“They never even saw the transcript of the call. A total Witch Hunt!”
That was the reaction from President Donald Trump after Speaker of the House Nancy Pelosi (D-CA) announced an impeachment inquiry against the president on a CNN live address at 5 p.m. EST on Tuesday, Sept. 24.
The inquiry is an investigation into the events surrounding a July phone call between Trump and the president of Ukraine, Volodymyr Zelensky
According to the Wall Street Journal, Trump attempted to coerce Zelensky to investigate Joe Biden’s son Hunter in the hopes of finding dirt on the former vice president and current 2020 presidential candidate.
According to a Washington Post report from Monday, Trump allegedly threatened to withhold nearly $400 million in military aid from the Eastern European country unless the Ukranian president agreed to his request to work with his lawyer, Rudy Guiliani on the investigation.
Adding to the political circus, Trump has given two different justifications for his decision to initially withhold aid over the past five days, both of which differed from the original reason given to the State Department and Department of Defense in mid-July.
White House Chief of Staff Mick Mulvaney cited an “interagency process” as reason enough to withhold the aid at first, according to the Office of Management and Budget (OMB).
On Monday, Trump and Guiliani acknowledged in separate statements that Trump did ask the Ukranian president for assistance in a corruption investigation but emphasized the aid money wasn’t used as leverage.
When pressed by White House Press Corps reporters later that day as to why he did not send aid at first, Trump said, “We want to make sure that country is honest…why would you give money to a country that you think is corrupt?”
Tuesday, after the aforementioned Post report broke, Trump then contradicted himself, according to the Independent saying, “I want Germany, and I want France, and I want the European Union to put up the money,” and said the delay in aid was because “Europe should spend more on foreign aid.”
In spite of hubris from the White House, Pelosi and her fellow colleagues in the House of Representatives decided to proceed with the impeachment inquiry.
What set the chain of events in motion for Tuesday’s address began a week prior on September 17, the anniversary of the Constitutional Congress, a fact the Speaker ironically pointed out in her speech.
That day, the intelligence community inspector general, Michael Atkinson had formally reported to Congress that the Trump administration was blocking him from turning over a whistleblower complaint regarding the July 25 phone conversation.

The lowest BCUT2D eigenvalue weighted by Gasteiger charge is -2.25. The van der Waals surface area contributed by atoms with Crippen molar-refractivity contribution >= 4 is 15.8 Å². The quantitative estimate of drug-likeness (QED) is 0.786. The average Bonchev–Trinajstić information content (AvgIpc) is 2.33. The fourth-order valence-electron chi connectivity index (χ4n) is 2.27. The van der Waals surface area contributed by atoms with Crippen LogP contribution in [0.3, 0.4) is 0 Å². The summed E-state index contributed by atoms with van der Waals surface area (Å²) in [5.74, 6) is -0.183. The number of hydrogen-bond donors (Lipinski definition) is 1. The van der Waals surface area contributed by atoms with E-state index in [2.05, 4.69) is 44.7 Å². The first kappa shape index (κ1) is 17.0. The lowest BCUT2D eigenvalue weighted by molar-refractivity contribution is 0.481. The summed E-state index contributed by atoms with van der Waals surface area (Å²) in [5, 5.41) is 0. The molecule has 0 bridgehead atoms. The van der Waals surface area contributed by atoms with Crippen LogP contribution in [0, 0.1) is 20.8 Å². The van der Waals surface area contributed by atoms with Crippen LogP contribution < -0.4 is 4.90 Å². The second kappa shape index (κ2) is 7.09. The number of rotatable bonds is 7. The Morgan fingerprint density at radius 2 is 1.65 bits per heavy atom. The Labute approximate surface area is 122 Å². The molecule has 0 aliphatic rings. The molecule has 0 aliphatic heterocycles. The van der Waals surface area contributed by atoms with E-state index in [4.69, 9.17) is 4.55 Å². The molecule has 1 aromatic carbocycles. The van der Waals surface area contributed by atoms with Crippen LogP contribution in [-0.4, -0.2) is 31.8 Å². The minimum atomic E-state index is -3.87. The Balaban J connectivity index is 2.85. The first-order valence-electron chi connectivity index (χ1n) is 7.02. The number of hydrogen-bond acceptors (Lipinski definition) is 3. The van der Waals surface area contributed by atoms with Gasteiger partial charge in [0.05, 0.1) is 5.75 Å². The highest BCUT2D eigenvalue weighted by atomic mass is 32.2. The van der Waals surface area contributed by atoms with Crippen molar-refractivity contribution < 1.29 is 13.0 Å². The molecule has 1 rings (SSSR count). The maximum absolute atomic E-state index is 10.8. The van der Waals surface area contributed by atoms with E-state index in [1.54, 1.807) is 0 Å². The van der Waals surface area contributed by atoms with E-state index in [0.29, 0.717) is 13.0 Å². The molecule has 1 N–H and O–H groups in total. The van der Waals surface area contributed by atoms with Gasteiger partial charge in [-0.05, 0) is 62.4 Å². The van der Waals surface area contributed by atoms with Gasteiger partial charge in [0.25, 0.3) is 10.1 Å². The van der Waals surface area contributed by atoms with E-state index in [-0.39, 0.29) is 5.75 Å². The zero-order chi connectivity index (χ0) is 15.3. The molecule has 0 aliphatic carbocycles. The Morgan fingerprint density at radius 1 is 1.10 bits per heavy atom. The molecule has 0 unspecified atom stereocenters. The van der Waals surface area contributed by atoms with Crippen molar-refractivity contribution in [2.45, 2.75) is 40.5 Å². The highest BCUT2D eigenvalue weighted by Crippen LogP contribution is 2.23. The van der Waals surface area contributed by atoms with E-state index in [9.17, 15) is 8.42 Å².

The crux of her announcement was a clear and concise assessment of the implications of what Trump’s actions had on not only the office of the President but on the upcoming 2020 election.
“The actions of the Trump presidency revealed dishonorable facts of betrayal of his oath of office and betrayal of our national security and betrayal of the integrity of our elections,” Pelosi said.
Under Article II, Section IV of the U.S. Constitution, the terms of impeachment are: “The President, Vice President, and all civil Officers of the United States, shall be removed from Office on Impeachment for, and Conviction of, Treason, Bribery, or other high Crimes and Misdemeanors.”
For the Founding Fathers, concerns of abuse of power by the executive branch were so prevalent that the aforementioned articles were created before the parameters of the presidency were firmly in place.
Impeachment alone is not the removal of an official from his post. It is merely the drafting of articles by the House. Traditionally, the Judiciary Committee is the first to deliberate the charges. If they determine there is enough substantial evidence, the articles then need to be ratified by a majority of the House after all evidence by the inquiry is gathered.
If the articles pass, then a trial is commenced by the Senate, with the chief justice of the Supreme Court presiding over the case. A two-thirds vote by the Senate is needed to officially impeach with removal from office. In the case of former president Bill Clinton for example, charges passed the House but he was acquitted by the Senate.
This process is lengthy. Former President Richard Nixon’s impeachment proceedings started in October 1973 and lasted until August 9th, 1974, when Nixon resigned from office after articles of impeachment reached the House floor.
As of now, that is the farthest an impeachment proceeding has ever gotten for a U.S. President.
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